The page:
Sunday, 13 August 2017

Where the Bodies are Buried (Sharp Investigations #1) by Chris Brookmyre


From Goodreads

Detective Catherine McLeod was always taught that in Glasgow, they don't do whodunit. They do score-settling. They do vendettas. They do petty revenge. They do can't-miss-whodunit. It's a lesson that has served her well, but Glasgow is also a dangerous place to make assumptions. Either way she looks at it, she recognises that the discovery of a dead drug-dealer in a back alley is merely a portent of further deaths to come.

Elsewhere in the city, aspiring actress Jasmine Sharp is reluctantly - and incompetently - earning a crust working for her uncle Jim's private investigation business. When Jim goes missing, Jasmine has to take on the investigator mantle for real, and her only lead points to Glen Fallan, a gangland enforcer and professional assassin whose reputation is rendered only slightly less terrifying by having been dead for twenty years. Cautiously tracing an accomplished killer's footsteps, Jasmine stumbles into a web of corruption and decades-hidden secrets that could tear apart an entire police force - if she can stay alive long enough to tell the tale.

My thoughts

I gave this a 4 stars or 8/10. Chris Brookmyre has written many books, but I have to admit that this is the first one that I've read by him and where better to start than at the beginning of a series.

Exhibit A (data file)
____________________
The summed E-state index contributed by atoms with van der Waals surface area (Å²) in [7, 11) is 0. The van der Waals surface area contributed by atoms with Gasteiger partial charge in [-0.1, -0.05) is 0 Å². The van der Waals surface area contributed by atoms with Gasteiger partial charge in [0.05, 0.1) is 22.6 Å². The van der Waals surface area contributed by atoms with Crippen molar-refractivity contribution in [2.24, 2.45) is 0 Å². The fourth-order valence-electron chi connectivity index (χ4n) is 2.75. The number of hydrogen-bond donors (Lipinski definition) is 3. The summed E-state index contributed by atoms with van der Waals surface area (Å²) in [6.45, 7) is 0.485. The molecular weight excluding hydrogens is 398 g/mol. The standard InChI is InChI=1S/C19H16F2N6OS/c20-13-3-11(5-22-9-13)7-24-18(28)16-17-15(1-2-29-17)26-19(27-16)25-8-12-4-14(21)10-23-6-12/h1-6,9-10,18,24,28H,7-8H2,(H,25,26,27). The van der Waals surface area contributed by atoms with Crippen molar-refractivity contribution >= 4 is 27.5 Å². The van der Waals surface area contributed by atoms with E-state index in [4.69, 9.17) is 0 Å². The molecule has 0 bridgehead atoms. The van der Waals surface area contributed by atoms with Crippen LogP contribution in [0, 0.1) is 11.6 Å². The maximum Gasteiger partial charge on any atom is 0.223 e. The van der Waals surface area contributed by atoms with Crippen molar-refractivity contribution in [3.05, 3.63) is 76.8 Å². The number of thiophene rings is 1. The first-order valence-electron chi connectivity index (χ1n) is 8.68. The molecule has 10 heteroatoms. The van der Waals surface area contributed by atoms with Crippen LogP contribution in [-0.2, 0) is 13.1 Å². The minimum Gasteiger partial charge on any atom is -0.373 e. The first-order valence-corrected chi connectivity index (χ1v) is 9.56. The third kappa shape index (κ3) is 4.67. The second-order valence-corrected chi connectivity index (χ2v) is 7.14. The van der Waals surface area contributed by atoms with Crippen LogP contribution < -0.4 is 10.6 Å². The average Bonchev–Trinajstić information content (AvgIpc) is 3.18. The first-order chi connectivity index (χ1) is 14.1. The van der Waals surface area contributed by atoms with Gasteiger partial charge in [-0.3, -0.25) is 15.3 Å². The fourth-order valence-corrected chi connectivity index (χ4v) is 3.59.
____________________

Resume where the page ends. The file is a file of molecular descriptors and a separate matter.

Jasmine Sharp, wants to be an actress. However, short of acting work she finds herself working for her Uncle Jim, who runs a private investigation business. Detective McLeod is investigating the death of a drug dealer are the two at all linked?

As Jasmine finds her Uncle missing she sets off on a journey to discover what has happened to him. As the future soon begins to collide with the past and secrets that had been buried are unearthed, Jasmine learns things about her past that she didn't know.

The book features both the police investigation and Jasmine's own investigation and at times feels a little disjointed. However, it did keep me reading and I found it a relatively easy read even with all the local dialect thrown in.

I read this as part of my local Library reading group reads and I will be reading more in this series.

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